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Old 10-23-2006, 04:54 PM   #20
Erick Mead
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Dojo: Big Green Drum (W. Florida Aikikai)
Location: West Florida
Join Date: Jun 2005
Posts: 2,568
Re: Takemusu Aiki in Systematic Teaching?

Larry Camejo wrote:
I agree totally that there is a complex order found in chaos, it's called rhythm and the study of randori (not just doing randori or jiyu waza by rote repetition but truly understanding what the concept means, studying it, reverse engineering it and developing its various elements) assists one in discerning the elements of that rhythm and understand how to control and master it. If one has the right teacher who points out the areas that need to be focussed on then the student learns how to detect the rhythm (sensitivity) of the self, the attacks and the attackers and become part of it (meeting/blending/harmonizing), creating the opportunity to ultimately change the rhythm to one that suits Tori/Nage (resolution).
I fundamentally think this is an irreconcilable debate, because the key distinciton have to do with types of comprehension and learning, that are deeepseated elements of personality. To carry the musical image further, it is like learning to music by reading it and playing, or by hearing it and playing. Good music can be had both ways, but not all musicians are equally equipped to learn in either mode as efficiently the other. And there is a distinctive difference in the resulting music even within in the same basic tradition (and even, in the same exact song).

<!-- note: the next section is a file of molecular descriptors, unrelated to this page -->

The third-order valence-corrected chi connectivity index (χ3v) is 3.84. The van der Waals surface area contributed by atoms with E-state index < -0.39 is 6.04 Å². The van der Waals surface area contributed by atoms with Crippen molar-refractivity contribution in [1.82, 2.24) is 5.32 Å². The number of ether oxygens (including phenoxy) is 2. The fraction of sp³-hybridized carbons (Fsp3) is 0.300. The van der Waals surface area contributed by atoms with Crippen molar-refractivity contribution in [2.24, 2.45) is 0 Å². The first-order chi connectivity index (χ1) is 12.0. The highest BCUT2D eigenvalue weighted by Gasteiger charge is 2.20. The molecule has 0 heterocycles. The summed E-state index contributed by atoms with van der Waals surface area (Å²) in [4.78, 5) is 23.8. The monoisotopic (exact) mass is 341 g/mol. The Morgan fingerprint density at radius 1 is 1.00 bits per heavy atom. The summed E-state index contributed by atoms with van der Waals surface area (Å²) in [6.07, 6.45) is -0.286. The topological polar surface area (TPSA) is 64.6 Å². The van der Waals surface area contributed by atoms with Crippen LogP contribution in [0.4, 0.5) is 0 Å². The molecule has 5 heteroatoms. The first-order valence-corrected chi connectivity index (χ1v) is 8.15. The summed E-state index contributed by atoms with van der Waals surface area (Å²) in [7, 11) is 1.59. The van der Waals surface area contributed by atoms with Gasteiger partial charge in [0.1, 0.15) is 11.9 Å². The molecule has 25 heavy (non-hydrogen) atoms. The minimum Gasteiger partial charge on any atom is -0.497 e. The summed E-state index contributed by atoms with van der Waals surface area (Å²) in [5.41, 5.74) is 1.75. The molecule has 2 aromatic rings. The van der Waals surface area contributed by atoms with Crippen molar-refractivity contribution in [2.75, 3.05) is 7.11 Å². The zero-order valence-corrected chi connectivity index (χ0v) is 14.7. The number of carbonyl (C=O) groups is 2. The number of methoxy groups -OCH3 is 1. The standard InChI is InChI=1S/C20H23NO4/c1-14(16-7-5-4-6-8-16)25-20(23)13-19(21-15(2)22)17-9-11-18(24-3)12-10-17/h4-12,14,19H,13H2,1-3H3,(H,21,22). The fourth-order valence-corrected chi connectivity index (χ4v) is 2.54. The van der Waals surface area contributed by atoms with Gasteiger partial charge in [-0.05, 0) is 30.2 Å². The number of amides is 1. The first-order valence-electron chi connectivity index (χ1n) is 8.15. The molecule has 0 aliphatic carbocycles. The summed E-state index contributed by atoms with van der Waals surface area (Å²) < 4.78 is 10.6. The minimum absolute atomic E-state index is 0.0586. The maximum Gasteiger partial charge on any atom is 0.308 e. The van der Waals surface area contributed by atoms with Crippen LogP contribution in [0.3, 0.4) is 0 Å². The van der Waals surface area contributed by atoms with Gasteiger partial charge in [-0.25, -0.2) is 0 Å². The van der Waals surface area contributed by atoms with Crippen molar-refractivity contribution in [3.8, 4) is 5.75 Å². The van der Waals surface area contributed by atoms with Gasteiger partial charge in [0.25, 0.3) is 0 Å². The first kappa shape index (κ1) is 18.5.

For the record, I play and sing by ear. You?
Larry Camejo wrote:
Well I think that at least one of M. Ueshiba's foremost students would not agree with the above.
I'll see your shihan and raise you two ... -- No, really. I think this discussion is fascinating because it is a fundamentally divergent beginning -- that can ultimately lead to a similar place.
Larry Camejo wrote:
The Kata/Randori paradigm of training has been repeatedly proven to produce participants who are capable of adapting extremely well in chaos and manifesting spontaneous technique.
I do not doubt the power of system to transmit knowledge consistently intact, but streamlining also is not without a price in leaving certain areas of the body of knowledge routinely unexplored. Takamura Sensei wisely comments on the opposing deficits that can flow from each approach.
Larry Camejo wrote:
This is achieved via a deep study of kata and its fundamental elements and the gradual transition towards fully chaotic randori by the use of intermediate methods (referred to as kakari geiko and hiki tate geiko) that bridge the gap between total order and total chaos.
There is a reason that war and music have always been closely allied.

I am reminded of a comment by Alaisdair Fraser, a Scots fiddle player, (I think it was on the radio show "Thistle and Shamrock").

He first played a version of a tune that had been handed down through the best of the Scots fiddleplayers, from in the eighteenth century. It was a lovely, liltting orchestral-sounding reel, composed in the system of tonal harmony that was invented in the seventeenth and eighteenth centuries.

Then he played the same tune as it had been handed down through the Scotch-Irish Appalachian oral tradition. I beleive it was "Leather Breeches."

He commented on its characteristically wild, freely chromatic and atonal "dissonant harmonies unknown to civilized hearing" that "hadnae yet been rendered safe."


Erick Mead
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